The Housing Chronicles Blog: More details on a Fed bailout

Friday, September 19, 2008

More details on a Fed bailout

The story on the federal bailout of the ailing financial services sector continues to unfold. From a story in the Wall Street Journal:

Treasury Secretary Henry Paulson announced plans Friday to quickly set up a "bold" government program to take over troubled mortgage assets from financial institutions, along with other efforts to step up the purchase of mortgage-backed securities. "The federal government must implement a program to remove these illiquid assets that are weighing down our financial institutions and threatening our economy," Mr. Paulson said in prepared remarks for a press conference. (Read the full remarks)

President George W. Bush warned that a "significant" amount of taxpayer funds will be put at risk with the government's plan to bolster shaky markets, but said intervention is necessary to keep the financial system from grinding to a halt. "This a pivotal moment for America's economy," Mr. Bush said Friday. "In our nation's history, there have been moments that require us to come together across party lines to address major challenges. This is such a moment."...

More immediately, Fannie Mae and Freddie Mac -- which were taken over by the government earlier this month -- will increase their purchases of mortgage-backed debt, he said. To facilitate that effort, Treasury will also expand the MBS purchase program it announced earlier this month.

The details weren't released for a mechanism that would take bad assets off the balance sheets of financial companies, a device that echoes similar moves taken in past financial crises. The size of the entity could reach hundreds of billions of dollars, Mr. Paulson said at a press conference.

Earlier, the Treasury announced a massive program Friday to shore up the nation's money-market mutual-fund sector, responding to concerns that the global financial crisis is starting to affect those historically safe assets. The move is designed to stem an outflow of funds as consumers start to worry about even the safest of investments, a sign of how the crisis is spreading to Main Street. There is $3.4 trillion in money-market funds outstanding.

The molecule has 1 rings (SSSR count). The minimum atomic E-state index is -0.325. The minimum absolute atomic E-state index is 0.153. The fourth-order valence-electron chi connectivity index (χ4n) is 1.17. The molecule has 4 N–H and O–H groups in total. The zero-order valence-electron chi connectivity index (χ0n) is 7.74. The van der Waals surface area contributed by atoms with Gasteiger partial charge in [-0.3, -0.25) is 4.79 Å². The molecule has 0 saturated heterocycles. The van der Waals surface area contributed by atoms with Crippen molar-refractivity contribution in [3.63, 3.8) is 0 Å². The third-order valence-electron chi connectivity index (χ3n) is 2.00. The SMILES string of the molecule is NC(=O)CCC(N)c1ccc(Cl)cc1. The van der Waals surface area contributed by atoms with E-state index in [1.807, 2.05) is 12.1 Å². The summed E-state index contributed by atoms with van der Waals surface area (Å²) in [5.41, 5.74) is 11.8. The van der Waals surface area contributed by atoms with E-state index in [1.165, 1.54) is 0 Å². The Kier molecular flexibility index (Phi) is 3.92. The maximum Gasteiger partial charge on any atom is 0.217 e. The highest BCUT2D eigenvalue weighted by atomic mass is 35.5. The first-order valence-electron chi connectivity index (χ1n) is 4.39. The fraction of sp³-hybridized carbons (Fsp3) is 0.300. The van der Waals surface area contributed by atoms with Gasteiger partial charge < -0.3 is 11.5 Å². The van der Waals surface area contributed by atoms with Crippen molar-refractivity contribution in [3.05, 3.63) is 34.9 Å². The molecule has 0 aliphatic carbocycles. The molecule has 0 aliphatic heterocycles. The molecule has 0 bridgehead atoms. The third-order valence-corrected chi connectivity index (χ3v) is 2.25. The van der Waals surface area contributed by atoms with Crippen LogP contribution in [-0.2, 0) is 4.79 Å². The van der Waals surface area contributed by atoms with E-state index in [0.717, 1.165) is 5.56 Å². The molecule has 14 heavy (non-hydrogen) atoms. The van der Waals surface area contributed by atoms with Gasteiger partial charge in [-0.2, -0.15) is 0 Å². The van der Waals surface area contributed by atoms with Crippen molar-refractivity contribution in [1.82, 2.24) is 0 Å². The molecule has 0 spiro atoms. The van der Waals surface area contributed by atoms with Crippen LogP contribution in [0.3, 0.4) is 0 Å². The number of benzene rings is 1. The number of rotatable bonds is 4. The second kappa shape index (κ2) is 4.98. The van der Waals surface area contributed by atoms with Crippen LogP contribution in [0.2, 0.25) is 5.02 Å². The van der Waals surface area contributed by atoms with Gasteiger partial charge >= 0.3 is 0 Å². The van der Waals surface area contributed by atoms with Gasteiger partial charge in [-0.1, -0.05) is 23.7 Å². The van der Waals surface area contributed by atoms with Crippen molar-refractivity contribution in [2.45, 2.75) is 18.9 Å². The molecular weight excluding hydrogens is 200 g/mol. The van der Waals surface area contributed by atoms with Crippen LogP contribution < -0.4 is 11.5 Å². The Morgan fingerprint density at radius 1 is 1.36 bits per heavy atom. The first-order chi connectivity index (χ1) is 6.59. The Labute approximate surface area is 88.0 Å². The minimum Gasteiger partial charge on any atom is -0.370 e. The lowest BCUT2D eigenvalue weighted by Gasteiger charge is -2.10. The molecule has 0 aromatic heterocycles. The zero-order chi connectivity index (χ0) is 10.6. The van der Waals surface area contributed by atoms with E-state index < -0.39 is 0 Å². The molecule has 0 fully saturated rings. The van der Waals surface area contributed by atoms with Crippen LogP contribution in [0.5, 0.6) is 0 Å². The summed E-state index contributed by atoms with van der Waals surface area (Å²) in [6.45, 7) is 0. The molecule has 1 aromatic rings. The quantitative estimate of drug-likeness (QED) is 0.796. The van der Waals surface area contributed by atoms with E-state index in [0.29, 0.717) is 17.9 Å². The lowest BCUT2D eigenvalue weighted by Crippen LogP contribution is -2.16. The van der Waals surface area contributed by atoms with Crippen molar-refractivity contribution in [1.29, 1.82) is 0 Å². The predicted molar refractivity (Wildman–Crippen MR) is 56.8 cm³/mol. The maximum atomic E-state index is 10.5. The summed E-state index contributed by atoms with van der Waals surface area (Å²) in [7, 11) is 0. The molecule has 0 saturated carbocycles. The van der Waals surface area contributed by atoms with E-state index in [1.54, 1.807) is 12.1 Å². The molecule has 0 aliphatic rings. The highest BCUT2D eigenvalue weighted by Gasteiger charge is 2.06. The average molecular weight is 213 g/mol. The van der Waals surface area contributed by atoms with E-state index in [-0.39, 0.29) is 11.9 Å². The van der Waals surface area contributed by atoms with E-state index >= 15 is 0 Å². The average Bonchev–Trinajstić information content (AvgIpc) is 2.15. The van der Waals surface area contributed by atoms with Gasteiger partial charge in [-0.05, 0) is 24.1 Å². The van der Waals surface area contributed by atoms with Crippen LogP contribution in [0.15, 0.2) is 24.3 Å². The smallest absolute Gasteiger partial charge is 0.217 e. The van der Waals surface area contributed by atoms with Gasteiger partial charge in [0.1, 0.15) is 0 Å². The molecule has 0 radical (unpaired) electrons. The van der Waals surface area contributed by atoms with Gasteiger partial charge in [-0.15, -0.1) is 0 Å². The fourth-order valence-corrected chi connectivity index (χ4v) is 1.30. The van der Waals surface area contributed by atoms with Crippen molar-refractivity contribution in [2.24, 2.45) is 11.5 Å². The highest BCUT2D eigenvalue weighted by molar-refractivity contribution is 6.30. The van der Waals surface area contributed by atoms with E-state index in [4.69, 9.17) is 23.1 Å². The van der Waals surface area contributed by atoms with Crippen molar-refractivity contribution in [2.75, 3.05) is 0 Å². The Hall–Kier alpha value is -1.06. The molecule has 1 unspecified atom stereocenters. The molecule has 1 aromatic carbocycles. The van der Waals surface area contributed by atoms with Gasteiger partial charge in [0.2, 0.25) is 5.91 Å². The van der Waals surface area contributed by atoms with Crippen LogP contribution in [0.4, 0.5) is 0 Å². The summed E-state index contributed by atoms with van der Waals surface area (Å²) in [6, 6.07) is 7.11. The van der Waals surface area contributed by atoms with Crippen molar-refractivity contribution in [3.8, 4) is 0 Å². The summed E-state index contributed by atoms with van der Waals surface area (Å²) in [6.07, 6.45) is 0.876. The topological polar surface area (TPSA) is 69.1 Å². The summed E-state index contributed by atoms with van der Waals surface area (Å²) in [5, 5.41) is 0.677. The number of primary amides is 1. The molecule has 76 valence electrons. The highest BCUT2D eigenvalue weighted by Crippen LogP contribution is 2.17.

Under the Treasury's program, the government will insure the holdings of any eligible publicly offered money-market fund. The funds must pay a fee to participate in the program...

Worried that money market mutual funds weren't liquid enough to handle a building wave of redemptions from nervous investors, the Fed said it would use its discount window to lend up to $230 billion to the industry -- via commercial banks -- against illiquid asset backed commercial paper which is widely held by money market funds...

The central bank is taking on a potentially big risk -- if these assets fall in value or default, it is potentially on the hook, because the loans, to be made through its discount window via banks, are non-recourse loans. But officials think the assets are safe and healthy ones, and see the move as a temporary measure to provide liquidity to the market. It took the step under a clause in the Federal Reserve act that allows it to lend to any firm under "unusual and exigent" circumstances.

The Fed took a second step this morning, saying it would buy short-term debt issued by Fannie Mae, Freddie Mac and Federal Home Loan Banks through primary dealers. These instruments are called discount notes, and the Fed said it would buy up to $69 billion worth of these securities to firm up this market. According to Fed staff, agency discount notes amount to about 5% of the assets of the money market mutual fund industry, so the step was another effort to provide liquidity to the market...

The administration had been taking a patchwork approach to the financial crisis, putting out fires as they ignited. The new moves represent an effort to take a more systematic approach, after a spiral of bad debts, credit downgrades and tumbling stocks brought down venerable names from investment bank Lehman Brothers Holdings Inc. to insurance giant American International Group Inc. Banks have grown unwilling to lend to one another, a sign of extreme stress, because financial markets work only when institutions have faith in each other's ability to meet their obligations...

Exactly how such an entity might be structured isn't yet clear. The possible plan isn't expected to mirror the Resolution Trust Corp., which was used from 1989 to 1995 during the savings and loan crisis to hold and sell off the assets of failed banks. Rather, a new entity might purchase assets at a steep discount from solvent financial institutions and eventually sell them back into the market.

The program may look more like the Reconstruction Finance Corporation, a Depression-era relief program formed in 1932 by President Hoover that tried to inject liquidity into the market by giving loans to banks and other businesses.

According to a top congressional aide, the Treasury department wants authority to either control the program or have it be a separate division of the government.

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